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Things publishers dislike about authors

Authors fail to appreciate that publishing is a profession, and effective publishing is the product of experience

Stories of manuscripts picked up from the slush pile are motivating, but they stand out because they are rare; publishers get it right more often than they get it wrong. Authors persistently underestimate their professionalism.

There are authors who think that all the publisher has to do is press a few buttons, wait for the books to be delivered and then count the takings. This is a gross misrepresentation of how much care and skill is involved. Pitching a book to a market, preparing a manuscript that is fit for publication, planning how the book should look and feel, commissioning a cover and preparing the cover blurb that will make it appeal to the market in question, all take time and experience.

In any case, it’s not always the author who comes up with the idea for the book – it’s not uncommon for the publisher to have an idea, draft a contents list, choose someone to write it, propose the idea in-house and create enthusiasm for it, rewrite what is submitted as it is not up to the required standard … and then watch the ‘author’ take full credit. Successful publishers must often bite their tongue.

Authors are self-obsessed

Publishers are inclined to view some authors as over-indulged children: attention-seeking, neurotic and narcissistic. Over the years, I’ve given many talks on self-marketing to groups of authors, and whilst the majority of the audience are pleasant, the stereotype definitely exists. Publishers are wary.

Of course each author is producing their own books, but the publishing house has the rest of their list to be concerned with. An accusation that authors think only of their book, and not of the rest of the output, is a common one.

Authors are unrealistic and too demanding

Just because an idea occurs does not mean it is a good one. Not every idea thought up by an author is automatically printable.

There are authors who view the industry as a branch of the NHS, from which they are somehow entitled to receive attention and production, irrespective of the merits – or saleability – of their manuscript (and they don’t want to be told that it’s unpublishable). Not every book can land the author an interview with Richard and Judy or Parkinson.

Authors are rude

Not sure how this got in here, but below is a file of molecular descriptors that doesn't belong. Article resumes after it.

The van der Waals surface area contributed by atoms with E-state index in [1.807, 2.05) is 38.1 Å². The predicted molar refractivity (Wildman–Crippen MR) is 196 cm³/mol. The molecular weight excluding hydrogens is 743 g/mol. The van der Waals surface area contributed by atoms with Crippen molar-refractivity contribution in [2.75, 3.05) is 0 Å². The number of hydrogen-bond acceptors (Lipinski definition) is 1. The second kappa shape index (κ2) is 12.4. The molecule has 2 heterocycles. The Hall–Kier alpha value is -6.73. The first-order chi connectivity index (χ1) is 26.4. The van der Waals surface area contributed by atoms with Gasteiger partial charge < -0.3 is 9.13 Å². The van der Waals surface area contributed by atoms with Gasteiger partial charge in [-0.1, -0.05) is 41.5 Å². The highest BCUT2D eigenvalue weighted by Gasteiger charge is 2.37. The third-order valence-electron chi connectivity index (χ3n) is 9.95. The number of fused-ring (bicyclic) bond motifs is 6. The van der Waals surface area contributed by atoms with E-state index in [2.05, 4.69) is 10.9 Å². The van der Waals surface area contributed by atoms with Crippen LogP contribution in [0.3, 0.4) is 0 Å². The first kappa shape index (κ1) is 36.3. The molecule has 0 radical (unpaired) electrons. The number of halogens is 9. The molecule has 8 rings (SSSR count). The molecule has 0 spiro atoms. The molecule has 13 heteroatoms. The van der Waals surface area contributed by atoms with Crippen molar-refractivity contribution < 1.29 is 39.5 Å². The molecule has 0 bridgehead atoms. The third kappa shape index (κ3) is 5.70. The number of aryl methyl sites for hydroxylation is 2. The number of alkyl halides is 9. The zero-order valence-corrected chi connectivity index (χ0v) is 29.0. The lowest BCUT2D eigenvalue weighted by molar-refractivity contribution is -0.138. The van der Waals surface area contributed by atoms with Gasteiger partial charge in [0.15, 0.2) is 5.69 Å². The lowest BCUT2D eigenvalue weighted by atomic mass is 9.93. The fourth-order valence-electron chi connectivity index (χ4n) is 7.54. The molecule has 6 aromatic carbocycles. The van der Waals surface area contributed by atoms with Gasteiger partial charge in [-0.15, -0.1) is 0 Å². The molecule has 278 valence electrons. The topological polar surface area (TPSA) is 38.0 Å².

There are authors who demand the earth, but never bother to comment on anything that goes well. Failing to thank for a launch party, or any extra effort by the publishing house, such as getting books to an event that the author only informed them was happening at the last minute, is particularly annoying.

Authors are needy

A writer’s life is like a rollercoaster. The difficulty is that most authors want publication so much: it’s something they have worked towards, in incremental degrees, through writing for parish newsletters and local papers, until at last, the goal of a book in print appears like a mirage before them. It’s difficult to be strategic and objective when you want something so desperately; every word a publisher utters will be dwelt upon later, dissected and examined for wider meaning. Is this proof of author neediness, or just evidence of their enormous desire for what publishers can offer?

Authors can be unhelpful

Marketing in publishing often relies on a search for free publicity, and because opportunities may occur at the last minute, you may get asked questions you have been asked before. Responding with ‘I have already told your editorial director, I suggest you ask him’ is not helpful, particularly if the latter is away and the information is needed urgently. And if someone has had a bad experience talking to you, it’s an opportunity that may not come again.

Similarly, the marketing department of a publishing house is seldom on stand-by waiting to leap into action once they hear from an author. The workload has to be juggled. Leaflets can’t always be provided at the last minute, but with enough warning they can be produced. Remain in touch about what you are up to; you can’t assume that your publisher knows all the details of your professional life since you last filled in an Author Publicity form.

So if you are giving a talk, or you want information sent to a conference where you are giving a paper, provide all the right details. Don’t assume that the initials you know it by, and the precise location in Boston, are known by your publisher – even though they are engrained in your psyche, and being asked to speak is the greatest thing that has happened to you since 1980.

Authors have big egos

Things not to say to an author

  • I’ll give you a ring to talk about this sometime. No, I can’t say when I’ll ring, but I’m sure I’ll catch you in …
  • It’s a good idea, but you’re not famous enough.
  • There’s no enthusiasm for this idea in-house.
  • Just rework this; it won’t take you long.
  • I know I said I would ring, but I was busy.
  • I’ve got this great idea for a novel.
  • I like the idea in principle, but can you rewrite the novel from the point of view of a 12-year-old boy?

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